Norman Rockwell - Willie Gillis Blackout
June 27, 1942 Issue of The Saturday Evening Post
This painting by Norman Rockwell, Willie Gillis Blackout, appeared on the cover of The Saturday Evening Post published June 27, 1942. This is another timeless favorite of Rockwell collectors, a classic for the ages.
This painting was Rockwell's fourth cover for The Post in 1942. In 1942, there were eight Norman Rockwell Saturday Evening Post covers published.
This painting was also Rockwell's 208th overall of 322 total pictures featured on the cover of The Post. Rockwell's career with the Post spanned 47 years, from his first cover illustration, Boy With Baby Carriage in 1916 to his last, Portrait of John F. Kennedy, in 1963.
This is also the fifth in Norman Rockwell's Willie Gillis series of covers for The Saturday Evening Post. Rockwell painted eleven images that appeared on the Post cover and one illustration that was featured inside the Post. The October 4, 1941 issue featured the first Willie Gillis cover.
I have seen pristine original copies of this magazine cover sell for over one hundred dollars on eBay. And to think it only cost ten cents originally! And it was mint condition at that time, too.
The whereabouts of the original oil on canvas painting is currently unknown.
This painting also appears in three Rockwell commentary books. It appears:
Willie Gillis Blackout
This classic Norman Rockwell painting shows Willie Gillis and a pretty, yet unnamed young lady in the dark caught in a blackout.
When we think of blackouts nowadays, we tend to think of the power going out. That was not the prevailing thought in 1942. Blackouts were employed during World War Two to make it difficult for enemy bombers to see their intended targets at night. Blackouts were used in Great Britain so the setting for this painting probably takes place in the U.K.
This is one of Rockwell's most successful art-deco type paintings. The brightness of the faces, their hands, their hats and the book in contrast with the blackout background is very striking.
Let's talk about the pretty young lady. The model's name was Betty Timmins. The young lady is wearing a hat that was no doubt the height of fashion in the time the picture was painted. A red hat with a white feather sticking out would certainly get a GI's attention.
She is reading Willie's book very intently. The expression on her face seems to convey almost an innocent quality. She seems to be concentrating on the pamphlet more than on her companion.
The lovely Betty Timmins' daughter was kind enough to give extra details about her mother in an email. Please see below for that page.
Now, let's consider our American soldier, Norman Rockwell's Willie Gillis. The model Rockwell used for all of the Willie Gillis paintings was Robert "Bob" Buck. He was not an American serviceman when Rockwell started the series. He enlisted to become a Naval aviator before the end of World War Two.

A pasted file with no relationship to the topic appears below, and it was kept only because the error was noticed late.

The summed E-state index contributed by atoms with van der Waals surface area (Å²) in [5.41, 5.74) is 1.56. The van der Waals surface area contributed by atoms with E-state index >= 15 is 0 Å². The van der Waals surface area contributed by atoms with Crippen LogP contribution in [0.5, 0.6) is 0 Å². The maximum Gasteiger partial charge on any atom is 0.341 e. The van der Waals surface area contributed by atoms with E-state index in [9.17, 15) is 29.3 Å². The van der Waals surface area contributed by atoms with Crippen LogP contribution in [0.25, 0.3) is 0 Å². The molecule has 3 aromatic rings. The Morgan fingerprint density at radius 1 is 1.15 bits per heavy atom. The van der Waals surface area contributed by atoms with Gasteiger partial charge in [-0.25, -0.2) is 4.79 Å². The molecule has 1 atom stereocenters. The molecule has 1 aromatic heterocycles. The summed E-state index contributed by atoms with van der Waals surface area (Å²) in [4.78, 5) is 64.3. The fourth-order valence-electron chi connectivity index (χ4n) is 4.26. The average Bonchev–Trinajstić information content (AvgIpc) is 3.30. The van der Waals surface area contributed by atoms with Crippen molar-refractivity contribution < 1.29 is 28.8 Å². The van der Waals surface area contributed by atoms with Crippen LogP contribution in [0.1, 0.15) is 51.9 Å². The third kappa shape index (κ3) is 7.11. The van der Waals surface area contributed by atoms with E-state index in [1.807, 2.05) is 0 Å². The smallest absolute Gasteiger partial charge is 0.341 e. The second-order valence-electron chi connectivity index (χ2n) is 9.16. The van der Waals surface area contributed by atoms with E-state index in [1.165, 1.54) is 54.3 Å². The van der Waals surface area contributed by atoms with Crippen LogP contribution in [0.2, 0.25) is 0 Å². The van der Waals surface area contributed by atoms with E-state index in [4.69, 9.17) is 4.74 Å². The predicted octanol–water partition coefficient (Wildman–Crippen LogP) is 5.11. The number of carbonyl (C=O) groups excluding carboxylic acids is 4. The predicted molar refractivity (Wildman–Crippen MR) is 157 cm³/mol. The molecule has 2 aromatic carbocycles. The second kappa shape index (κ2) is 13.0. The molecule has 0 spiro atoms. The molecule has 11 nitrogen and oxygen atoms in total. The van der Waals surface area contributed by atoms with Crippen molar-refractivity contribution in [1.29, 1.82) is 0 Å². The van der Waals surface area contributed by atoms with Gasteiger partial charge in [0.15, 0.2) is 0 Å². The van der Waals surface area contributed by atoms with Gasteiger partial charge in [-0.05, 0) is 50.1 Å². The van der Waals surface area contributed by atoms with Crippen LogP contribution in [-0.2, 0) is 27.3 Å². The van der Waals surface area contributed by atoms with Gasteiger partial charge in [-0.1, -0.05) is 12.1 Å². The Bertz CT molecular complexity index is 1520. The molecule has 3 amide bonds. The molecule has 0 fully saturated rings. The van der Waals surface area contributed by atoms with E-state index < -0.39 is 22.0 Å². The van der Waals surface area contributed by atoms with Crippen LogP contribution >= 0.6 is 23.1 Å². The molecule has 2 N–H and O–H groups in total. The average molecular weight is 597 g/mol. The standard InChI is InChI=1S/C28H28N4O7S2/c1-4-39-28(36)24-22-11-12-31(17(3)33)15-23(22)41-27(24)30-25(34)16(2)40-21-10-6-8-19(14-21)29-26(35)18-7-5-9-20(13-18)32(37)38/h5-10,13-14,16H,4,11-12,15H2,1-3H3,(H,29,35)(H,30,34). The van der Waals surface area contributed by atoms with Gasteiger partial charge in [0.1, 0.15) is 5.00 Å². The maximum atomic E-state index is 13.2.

In this painting, we can only see his face, hands and hat. Rockwell liked painting models with expressive faces. It looks like he hit the jackpot in this painting, especially with Willie.
Willie Gillis Blackout was only one of 322 Norman Rockwell Saturday Evening Post covers; Here is the list of Norman Rockwell Saturday Evening Post cover illustrations.
Here is the complete list of all Norman Rockwell magazine covers.
Willie is looking at his female companion out the corner of his eye. His brow is furrowed and he is sporting a sly grin.
The copy of "What To Do In A Blackout" is Willie's own copy. He has probably studied it before and knows its contents. He is waiting for his companion to catch up. Then it will be time to practice what the booklet recommends.
Dare we speculate how the couple will while away their time during the blackout?
(Image Only) Copyright © 1942 Saturday Evening Post & Curtis Publishing Company
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Do you have a personal story about this painting? Do you know the model personally? Do you have a different take on the commentary?
Norman Rockwell Quotes:
I'll never have enough time to paint all the pictures I'd like to.
No man with a conscience can just bat out illustrations. He's got to put all his talent and feeling into them!
Some people have been kind enough to call me a fine artist. I've always called myself an illustrator. I'm not sure what the difference is. All I know is that whatever type of work I do, I try to give it my very best. Art has been my life.
Right from the beginning, I always strived to capture everything I saw as completely as possible.
The secret to so many artists living so long is that every painting is a new adventure. So, you see, they're always looking ahead to something new and exciting. The secret is not to look back.
I can take a lot of pats on the back. I love it when I get admiring letters from people. And, of course, I'd love it if the critics would notice me, too.
You must first spend some time getting your model to relax. Then you'll get a natural expression.
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